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Posted 30 Apr 2021

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Node.js on Azure: Cloud Native Authentication

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30 Apr 2021CPOL6 min read
In this article we’ll use Azure Active Directory to easily and securely add a login button to our application, without handling storing and managing user account data ourselves

This article is a sponsored article. Articles such as these are intended to provide you with information on products and services that we consider useful and of value to developers

So far in this series, we created, deployed, monitored, and scaled a Node.js application on Azure. Now it’s time to upgrade our application.

Almost every useful web application requires authentication but implementing your own solution or managing your users’ account information and passwords is difficult and introduces many security risks and challenges. For example, databases could be hacked to leak users’ sensitive account information or your login page could be taken down from a Denial-of-Service (DoS) attack, preventing users from accessing your application. Plus, working with encryption algorithms and authentication tokens can sometimes be a headache.

A cloud-managed provider makes authentication much easier. A provider keeps your web application more secure by handling the user authentication and account management through its gateway and APIs, and then giving your web application only the necessary login session information. With no software installations on your servers, or any database to manage, there is less risk.

In this part of the series, we will use Azure Active Directory (Azure AD) as a cloud-managed authentication provider to add a user signup and login flow to our application with Azure AD B2C and indicate on the web page the user’s logged-in status.

Setting up the Project

Let’s start the project!

We’ll build on the code we have so far in this series. Take a look and feel free to fork this repository as your starting point.

You can also skip ahead to the final code.

Creating an Azure AD B2C Tenant

A tenant groups a collection of applications within the directory. We start by creating a tenant for our application.

Sign in to the Azure Portal, click the menu button on the top left, and select Create a resource.

Image 1

Search for "Azure Active Directory B2C" in the search bar and press Create.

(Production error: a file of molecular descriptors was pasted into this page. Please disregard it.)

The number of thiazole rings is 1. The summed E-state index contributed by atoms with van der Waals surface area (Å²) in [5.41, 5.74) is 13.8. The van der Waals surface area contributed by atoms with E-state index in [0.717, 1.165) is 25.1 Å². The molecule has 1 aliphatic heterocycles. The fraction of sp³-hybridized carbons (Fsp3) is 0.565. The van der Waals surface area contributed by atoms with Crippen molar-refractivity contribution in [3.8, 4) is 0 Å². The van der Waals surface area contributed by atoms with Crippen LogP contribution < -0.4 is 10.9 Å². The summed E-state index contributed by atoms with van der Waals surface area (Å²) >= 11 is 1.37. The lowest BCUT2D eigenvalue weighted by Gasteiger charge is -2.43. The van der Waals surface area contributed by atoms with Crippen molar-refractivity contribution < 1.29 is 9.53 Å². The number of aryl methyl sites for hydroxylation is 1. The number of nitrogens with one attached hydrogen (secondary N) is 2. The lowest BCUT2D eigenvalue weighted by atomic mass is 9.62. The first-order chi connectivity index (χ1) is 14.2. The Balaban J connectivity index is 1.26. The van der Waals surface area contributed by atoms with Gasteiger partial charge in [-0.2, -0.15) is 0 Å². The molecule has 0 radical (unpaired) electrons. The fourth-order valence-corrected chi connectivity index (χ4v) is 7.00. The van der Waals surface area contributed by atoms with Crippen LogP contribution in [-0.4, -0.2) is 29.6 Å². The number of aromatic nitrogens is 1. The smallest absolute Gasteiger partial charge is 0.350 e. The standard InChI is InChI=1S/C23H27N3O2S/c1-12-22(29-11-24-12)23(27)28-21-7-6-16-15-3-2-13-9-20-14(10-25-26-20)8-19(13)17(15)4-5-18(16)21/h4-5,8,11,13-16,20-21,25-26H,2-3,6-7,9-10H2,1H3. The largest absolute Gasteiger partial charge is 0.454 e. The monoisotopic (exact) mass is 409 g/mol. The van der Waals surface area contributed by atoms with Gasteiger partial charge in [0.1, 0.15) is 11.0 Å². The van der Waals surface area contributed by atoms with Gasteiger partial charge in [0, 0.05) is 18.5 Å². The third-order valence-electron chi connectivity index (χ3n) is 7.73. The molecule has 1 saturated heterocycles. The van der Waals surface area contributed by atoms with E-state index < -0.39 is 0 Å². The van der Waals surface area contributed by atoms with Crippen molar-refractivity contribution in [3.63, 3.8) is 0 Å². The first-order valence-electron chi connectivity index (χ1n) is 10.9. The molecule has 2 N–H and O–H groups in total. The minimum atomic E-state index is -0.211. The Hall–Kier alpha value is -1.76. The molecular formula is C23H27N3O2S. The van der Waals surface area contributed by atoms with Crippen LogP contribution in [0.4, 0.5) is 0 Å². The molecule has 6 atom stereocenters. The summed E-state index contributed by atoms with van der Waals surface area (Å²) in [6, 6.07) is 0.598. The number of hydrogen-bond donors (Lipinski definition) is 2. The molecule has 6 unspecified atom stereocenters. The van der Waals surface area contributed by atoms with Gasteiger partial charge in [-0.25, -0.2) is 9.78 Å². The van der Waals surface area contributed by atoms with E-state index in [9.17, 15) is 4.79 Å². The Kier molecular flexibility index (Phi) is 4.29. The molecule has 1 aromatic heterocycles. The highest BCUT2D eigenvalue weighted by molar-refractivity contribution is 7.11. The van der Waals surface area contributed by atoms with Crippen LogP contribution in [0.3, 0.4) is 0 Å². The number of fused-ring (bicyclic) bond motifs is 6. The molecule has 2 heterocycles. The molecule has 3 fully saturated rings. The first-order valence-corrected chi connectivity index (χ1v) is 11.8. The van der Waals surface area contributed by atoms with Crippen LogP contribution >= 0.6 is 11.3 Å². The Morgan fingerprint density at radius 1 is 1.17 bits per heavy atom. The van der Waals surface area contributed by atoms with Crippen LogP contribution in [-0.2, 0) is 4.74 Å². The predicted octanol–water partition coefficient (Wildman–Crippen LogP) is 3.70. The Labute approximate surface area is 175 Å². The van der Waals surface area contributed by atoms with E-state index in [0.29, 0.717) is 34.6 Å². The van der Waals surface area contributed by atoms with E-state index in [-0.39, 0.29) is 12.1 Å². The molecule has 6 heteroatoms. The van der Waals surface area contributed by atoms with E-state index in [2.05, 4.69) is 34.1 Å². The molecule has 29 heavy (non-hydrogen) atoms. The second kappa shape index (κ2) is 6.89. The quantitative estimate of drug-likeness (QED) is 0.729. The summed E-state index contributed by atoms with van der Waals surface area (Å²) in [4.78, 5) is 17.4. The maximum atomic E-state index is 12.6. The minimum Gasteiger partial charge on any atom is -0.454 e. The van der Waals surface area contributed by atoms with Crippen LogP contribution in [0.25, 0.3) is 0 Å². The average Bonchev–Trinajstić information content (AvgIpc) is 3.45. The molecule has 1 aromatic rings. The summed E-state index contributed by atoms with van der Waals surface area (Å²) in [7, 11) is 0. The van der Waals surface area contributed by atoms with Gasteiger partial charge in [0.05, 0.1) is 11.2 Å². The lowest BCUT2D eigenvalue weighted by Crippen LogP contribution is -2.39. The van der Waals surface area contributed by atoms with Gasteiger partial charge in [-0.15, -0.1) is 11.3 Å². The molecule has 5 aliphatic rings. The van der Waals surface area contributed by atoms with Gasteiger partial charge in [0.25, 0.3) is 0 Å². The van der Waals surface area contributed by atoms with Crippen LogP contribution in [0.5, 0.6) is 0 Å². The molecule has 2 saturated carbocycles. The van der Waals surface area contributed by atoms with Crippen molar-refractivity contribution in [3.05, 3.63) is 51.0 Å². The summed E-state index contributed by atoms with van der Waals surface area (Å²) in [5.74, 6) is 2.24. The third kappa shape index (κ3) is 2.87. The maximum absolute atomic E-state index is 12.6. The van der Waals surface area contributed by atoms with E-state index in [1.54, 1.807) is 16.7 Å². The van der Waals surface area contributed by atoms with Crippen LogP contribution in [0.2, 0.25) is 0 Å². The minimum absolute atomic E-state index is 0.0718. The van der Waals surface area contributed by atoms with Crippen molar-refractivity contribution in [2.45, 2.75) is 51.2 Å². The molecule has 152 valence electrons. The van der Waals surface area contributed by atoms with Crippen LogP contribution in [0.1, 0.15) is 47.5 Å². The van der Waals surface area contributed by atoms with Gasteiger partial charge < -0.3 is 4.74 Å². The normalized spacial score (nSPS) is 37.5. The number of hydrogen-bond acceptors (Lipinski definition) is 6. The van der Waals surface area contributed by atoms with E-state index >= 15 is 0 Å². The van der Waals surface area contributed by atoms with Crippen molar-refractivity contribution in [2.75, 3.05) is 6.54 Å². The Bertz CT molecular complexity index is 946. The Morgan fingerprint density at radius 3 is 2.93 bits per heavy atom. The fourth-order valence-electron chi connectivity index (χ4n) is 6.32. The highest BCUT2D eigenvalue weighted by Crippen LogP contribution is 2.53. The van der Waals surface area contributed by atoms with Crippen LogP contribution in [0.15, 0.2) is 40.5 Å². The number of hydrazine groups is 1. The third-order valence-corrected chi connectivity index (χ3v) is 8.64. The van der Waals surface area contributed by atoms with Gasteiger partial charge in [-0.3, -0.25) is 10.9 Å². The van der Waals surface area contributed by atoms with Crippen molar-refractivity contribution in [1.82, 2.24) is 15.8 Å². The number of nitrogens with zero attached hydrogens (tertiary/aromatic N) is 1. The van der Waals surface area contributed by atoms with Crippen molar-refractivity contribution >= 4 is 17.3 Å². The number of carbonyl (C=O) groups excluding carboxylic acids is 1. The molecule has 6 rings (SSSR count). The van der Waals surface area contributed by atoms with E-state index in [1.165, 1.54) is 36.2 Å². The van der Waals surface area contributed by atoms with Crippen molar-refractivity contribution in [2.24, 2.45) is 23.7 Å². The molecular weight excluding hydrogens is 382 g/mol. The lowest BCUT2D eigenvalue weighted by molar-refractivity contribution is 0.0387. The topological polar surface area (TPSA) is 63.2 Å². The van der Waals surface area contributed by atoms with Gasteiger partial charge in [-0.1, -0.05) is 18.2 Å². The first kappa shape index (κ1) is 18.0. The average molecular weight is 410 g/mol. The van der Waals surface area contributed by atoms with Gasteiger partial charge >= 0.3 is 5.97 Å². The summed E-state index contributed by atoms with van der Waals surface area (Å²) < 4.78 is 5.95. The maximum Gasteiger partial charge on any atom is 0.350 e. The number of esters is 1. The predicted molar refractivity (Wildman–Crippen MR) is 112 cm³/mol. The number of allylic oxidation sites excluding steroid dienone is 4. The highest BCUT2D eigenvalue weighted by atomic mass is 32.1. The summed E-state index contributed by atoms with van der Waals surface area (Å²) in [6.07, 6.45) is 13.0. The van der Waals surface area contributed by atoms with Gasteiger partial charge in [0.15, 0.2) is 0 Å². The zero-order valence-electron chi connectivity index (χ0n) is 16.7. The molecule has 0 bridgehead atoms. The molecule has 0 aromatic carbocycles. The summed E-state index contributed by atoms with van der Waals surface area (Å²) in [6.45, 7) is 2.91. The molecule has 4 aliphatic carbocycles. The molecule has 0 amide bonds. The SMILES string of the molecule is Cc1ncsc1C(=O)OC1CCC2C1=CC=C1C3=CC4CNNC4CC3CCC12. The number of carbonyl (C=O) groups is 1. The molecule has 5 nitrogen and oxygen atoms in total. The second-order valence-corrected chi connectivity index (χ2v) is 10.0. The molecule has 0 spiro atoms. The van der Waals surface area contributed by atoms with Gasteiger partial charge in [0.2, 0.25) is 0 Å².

Image 2

Image 3

Next, select Create a new Azure AD B2C Tenant, fill in the information, then press Review + Create.

Image 4

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Note: If you get an error message, "The subscription is not registered to use namespace 'Microsoft.AzureActiveDirectory'. See https://aka.ms/rps-not-found for how to register subscriptions", you may need to register the namespace. You can register it through the Azure CLI with the following command and then try creating the tenant again:

az provider register --namespace Microsoft.AzureActiveDirectory

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Registering an Application

The tenant now needs an application within it to configure the login system. Register an application through the portal to integrate the Azure AD B2C login.

Search for "Azure AD B2C" using the search bar and open the service.

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Then, select the address book button along the top to open the Directory + subscription options. Switch your directory to the one containing your tenant. You might have to look under All Directories to find the right one.

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Navigate to App Registrations to find and click New registration. Type in a name, select the default option (any identity provider) for supported account types. For the Redirect URI, enter the application’s local development endpoint: http://localhost:8080

Later, if you want to deploy, connect, and log in to the Azure Kubernetes Service cluster, you can add the IP address or domain of the deployed application on the cluster as another Redirect URI, enabling the login flow to work in the production environment.

Image 9

Go to the Authentication section and scroll to Implicit grant and hybrid flows. Then, check Access tokens and ID tokens to enable implicit authentication flow, and Save

Creating a User Flow

User flows are just as they sound: they are the authentication-related processes your users go through in your application.

You can select from different types of user flows, such as account creation or password recovery, and simply redirect your users to the URL for the corresponding user flow. Azure Active Directory manages the back end and authentication system for you. You can theme and customize these flows to fit your application’s requirements and design.